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CLIMATE CRISIS

Climate activists pour paint on Charles Ray sculpture in Paris

Environmental activists on Friday dumped orange paint over an outdoor sculpture by the American artist Charles Ray in central Paris, the latest in a string of artwork defacements aimed at spurring greater government efforts to fight climate change.

Climate activists pour paint on Charles Ray sculpture in Paris
Workers clean up the 'Horse and Rider' statue by the artist Charles Ray, after climate activists threw paint on it (Photo by Alain JOCARD / AFP)

The lifesize “Horse and Rider” stands in front of the Bourse de Commerce contemporary art museum, which houses part of the collection of French fashion billionaire Francois Pinault.

The action was claimed by Derniere Renovation (“Last Renewal”), which showed two activists kneeling and holding hands in front of the doused sculpture on its website.

They had also put a white T-shift over the rider with the phrase “We have 858 days left”, apparently a reference to studies that say carbon emissions must peak by 2025 if the planet is to have a viable future.

“Eco-vandalism is taken up a notch,” Culture Minister Rima Abdel Malak, who visited the site as workers cleaned up the paint, wrote on Twitter.

“Art and ecology are not incompatible. It’s the opposite, they are common causes,” she said.

The incident came as climate activists targeted an Andy Warhol work in Milan on Friday, covering a car repainted by the American pop artist with flour — two weeks after the same group threw pea soup at a Van Gogh painting in Rome.

Vermeer’s “Girl with a Pearl Earring” in The Hague and Van Gogh’s “Sunflowers” in London have also been targeted, drawing widespread condemnation from officials.

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CLIMATE CRISIS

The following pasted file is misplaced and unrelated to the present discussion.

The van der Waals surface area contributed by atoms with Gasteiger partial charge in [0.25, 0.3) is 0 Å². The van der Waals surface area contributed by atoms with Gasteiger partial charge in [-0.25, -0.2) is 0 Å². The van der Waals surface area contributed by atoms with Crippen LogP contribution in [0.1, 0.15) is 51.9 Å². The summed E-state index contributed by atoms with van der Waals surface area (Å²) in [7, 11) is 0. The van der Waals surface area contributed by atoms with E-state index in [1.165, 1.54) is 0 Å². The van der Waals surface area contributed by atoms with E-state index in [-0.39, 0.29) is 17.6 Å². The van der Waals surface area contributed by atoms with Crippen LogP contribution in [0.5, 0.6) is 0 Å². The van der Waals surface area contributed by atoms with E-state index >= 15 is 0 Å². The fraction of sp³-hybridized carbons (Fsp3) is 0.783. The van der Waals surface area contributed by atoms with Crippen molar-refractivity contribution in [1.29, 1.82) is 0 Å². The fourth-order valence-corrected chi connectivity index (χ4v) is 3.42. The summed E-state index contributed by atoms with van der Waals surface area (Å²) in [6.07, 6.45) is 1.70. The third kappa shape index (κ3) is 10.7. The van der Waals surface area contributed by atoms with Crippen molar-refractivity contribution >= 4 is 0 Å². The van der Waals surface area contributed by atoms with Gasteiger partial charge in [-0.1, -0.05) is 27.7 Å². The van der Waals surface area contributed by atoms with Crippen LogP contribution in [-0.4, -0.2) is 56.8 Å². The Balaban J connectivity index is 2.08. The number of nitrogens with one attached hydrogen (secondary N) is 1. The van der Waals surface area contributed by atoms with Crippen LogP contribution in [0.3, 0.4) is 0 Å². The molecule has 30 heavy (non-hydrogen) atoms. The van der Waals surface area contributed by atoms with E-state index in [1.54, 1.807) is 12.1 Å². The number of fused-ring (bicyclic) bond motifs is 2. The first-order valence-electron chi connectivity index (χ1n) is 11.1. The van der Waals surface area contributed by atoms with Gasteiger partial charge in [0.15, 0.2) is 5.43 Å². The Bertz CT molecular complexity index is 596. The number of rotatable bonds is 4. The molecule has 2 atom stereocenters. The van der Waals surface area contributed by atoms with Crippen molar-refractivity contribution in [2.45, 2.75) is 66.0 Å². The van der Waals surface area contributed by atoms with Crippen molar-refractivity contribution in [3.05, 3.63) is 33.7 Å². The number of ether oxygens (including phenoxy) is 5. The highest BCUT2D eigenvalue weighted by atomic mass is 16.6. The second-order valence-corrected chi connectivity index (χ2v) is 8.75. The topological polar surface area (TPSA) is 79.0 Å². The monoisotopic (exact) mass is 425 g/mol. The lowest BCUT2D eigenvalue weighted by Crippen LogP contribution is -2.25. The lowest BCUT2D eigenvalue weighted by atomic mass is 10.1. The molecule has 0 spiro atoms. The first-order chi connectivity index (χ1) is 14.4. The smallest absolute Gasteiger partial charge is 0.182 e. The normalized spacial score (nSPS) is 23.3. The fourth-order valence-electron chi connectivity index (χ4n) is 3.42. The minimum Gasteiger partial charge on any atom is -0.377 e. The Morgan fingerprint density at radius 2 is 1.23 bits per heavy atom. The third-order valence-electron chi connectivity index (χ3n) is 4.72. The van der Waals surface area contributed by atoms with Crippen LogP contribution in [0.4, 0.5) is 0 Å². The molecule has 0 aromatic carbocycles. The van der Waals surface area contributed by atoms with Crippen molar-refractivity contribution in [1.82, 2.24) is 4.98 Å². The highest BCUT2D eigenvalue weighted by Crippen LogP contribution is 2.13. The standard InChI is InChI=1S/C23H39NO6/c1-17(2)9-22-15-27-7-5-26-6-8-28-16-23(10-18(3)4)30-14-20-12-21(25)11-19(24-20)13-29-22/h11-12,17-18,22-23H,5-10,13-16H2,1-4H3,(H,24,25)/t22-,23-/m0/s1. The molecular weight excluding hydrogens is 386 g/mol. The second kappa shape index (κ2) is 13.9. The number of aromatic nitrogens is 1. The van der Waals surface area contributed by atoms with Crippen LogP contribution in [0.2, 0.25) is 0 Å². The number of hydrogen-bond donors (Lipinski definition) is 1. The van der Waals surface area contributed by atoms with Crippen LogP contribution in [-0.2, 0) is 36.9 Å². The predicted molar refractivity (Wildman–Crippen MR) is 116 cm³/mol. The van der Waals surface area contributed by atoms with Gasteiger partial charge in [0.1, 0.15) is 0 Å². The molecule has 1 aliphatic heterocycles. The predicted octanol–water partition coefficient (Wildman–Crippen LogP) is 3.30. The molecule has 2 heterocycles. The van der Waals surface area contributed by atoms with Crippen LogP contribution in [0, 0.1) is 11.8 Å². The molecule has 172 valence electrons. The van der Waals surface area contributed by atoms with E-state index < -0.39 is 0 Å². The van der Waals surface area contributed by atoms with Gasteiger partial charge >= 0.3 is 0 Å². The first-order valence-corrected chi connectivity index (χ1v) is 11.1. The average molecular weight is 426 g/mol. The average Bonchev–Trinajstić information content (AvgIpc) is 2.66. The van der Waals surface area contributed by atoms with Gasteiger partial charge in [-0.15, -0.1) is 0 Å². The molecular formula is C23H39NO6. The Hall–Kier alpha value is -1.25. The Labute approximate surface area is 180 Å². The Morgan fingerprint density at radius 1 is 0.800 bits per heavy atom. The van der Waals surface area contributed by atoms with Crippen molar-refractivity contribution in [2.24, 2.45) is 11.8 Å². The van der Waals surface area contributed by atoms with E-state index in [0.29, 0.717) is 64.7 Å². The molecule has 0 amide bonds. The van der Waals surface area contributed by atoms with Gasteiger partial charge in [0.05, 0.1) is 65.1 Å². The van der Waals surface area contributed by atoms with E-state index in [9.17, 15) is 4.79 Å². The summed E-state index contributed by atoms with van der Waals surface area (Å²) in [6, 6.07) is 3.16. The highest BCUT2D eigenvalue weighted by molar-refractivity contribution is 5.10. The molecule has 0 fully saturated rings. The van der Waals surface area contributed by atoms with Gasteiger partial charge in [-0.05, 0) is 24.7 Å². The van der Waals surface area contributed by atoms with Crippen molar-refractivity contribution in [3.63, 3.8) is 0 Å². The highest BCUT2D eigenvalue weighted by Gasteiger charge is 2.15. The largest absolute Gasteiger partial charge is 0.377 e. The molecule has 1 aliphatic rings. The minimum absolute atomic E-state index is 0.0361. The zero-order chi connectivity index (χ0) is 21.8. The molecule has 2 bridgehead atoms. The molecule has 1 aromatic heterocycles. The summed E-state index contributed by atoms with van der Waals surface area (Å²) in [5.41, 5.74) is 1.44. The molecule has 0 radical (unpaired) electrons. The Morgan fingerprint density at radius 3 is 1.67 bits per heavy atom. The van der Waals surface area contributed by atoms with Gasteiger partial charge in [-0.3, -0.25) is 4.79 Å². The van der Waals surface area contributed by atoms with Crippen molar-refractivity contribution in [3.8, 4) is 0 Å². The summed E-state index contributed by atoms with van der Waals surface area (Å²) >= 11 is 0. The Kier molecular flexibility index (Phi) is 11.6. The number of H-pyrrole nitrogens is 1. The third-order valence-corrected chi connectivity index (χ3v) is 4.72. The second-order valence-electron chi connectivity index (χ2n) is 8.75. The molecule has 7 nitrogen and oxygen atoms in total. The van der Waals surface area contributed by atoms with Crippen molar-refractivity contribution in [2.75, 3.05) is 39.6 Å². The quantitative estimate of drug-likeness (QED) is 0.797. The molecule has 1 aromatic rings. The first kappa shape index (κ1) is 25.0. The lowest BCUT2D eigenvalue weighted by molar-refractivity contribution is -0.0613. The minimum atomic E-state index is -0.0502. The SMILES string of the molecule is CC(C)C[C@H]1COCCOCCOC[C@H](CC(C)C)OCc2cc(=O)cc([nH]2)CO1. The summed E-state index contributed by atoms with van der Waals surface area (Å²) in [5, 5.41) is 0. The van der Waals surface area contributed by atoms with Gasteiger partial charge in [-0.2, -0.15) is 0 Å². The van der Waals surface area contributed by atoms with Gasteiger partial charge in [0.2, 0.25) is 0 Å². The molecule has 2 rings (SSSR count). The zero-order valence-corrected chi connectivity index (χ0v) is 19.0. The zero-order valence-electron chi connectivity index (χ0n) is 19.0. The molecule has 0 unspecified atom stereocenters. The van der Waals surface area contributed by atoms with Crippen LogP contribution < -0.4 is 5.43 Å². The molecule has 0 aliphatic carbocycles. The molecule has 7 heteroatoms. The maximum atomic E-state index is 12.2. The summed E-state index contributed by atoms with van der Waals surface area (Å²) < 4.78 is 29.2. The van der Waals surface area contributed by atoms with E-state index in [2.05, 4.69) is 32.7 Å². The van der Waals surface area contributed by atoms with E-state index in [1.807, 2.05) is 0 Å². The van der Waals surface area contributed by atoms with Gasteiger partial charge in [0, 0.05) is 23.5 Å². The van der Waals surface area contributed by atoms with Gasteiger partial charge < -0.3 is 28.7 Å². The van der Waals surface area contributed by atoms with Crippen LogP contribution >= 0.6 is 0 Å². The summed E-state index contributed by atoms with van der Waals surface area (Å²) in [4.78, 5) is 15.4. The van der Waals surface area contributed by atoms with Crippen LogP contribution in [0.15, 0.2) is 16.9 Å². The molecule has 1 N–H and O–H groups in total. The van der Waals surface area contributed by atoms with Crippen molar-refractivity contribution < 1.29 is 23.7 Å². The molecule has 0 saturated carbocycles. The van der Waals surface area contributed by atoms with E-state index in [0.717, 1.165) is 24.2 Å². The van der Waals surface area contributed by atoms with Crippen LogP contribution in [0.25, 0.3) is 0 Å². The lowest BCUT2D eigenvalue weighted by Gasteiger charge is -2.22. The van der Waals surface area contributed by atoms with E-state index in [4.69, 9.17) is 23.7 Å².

France destroys seaside flats threatened by coastal erosion

French authorities on Friday started demolishing a seaside block of flats that has come to symbolise the country's battle against climate change-linked coastal erosion.

France destroys seaside flats threatened by coastal erosion

When the four-storey building was built behind the beach in the southwestern Gironde region in 1967, it stood 200 metres away from the shoreline.

But its 75 or so flats in the town of Soulac-sur-Mer had to be evacuated in 2014 after the sea crept up to within 20 metres of the structure.

Local authorities scrambled to rid the building of asbestos in the following years, before a huge mechanical digger took a swing at its facade on Friday, as several former residents looked on.

“It’s the memories of four generations” that are being destroyed, said 76-year-old Vincent Duprat, one of the home owners.

The sea “has taken back what is rightfully hers”.

MAP The French towns at urgent risk from coastal erosion

Environment Minister Christophe Bechu said the demolition was a sign of “what the rising waters and coastal erosion have is store for lots of other areas along the French coastline”.

By 2100, 20 percent of the coastline and up to 50,000 homes would be affected, he said.

Erosion is a natural phenomenon that has helped shape our continents over millennia.

But scientists say it is being accelerated by the warming of the planet, exacerbated by rising sea levels brought about by melting ice caps and glaciers, and by the more powerful waves that warmer oceans hold.

The sandy beaches of the Bay of Biscay between France and Spain are expected to recede by 50 metres by 2050, the Observatory of the Nouvelle-Aquitaine Coastline says.

But climate change and rising sea levels could increase this by an extra 20 metres in some areas, the Observatory’s Nicolas Bernon said.

In 2020, after a seven-year legal battle, a court ruled that French authorities should compensate families who had been forced to evacuate the building in Soulac-sur-Mer to the tune of 70 percent of the original value of their homes.

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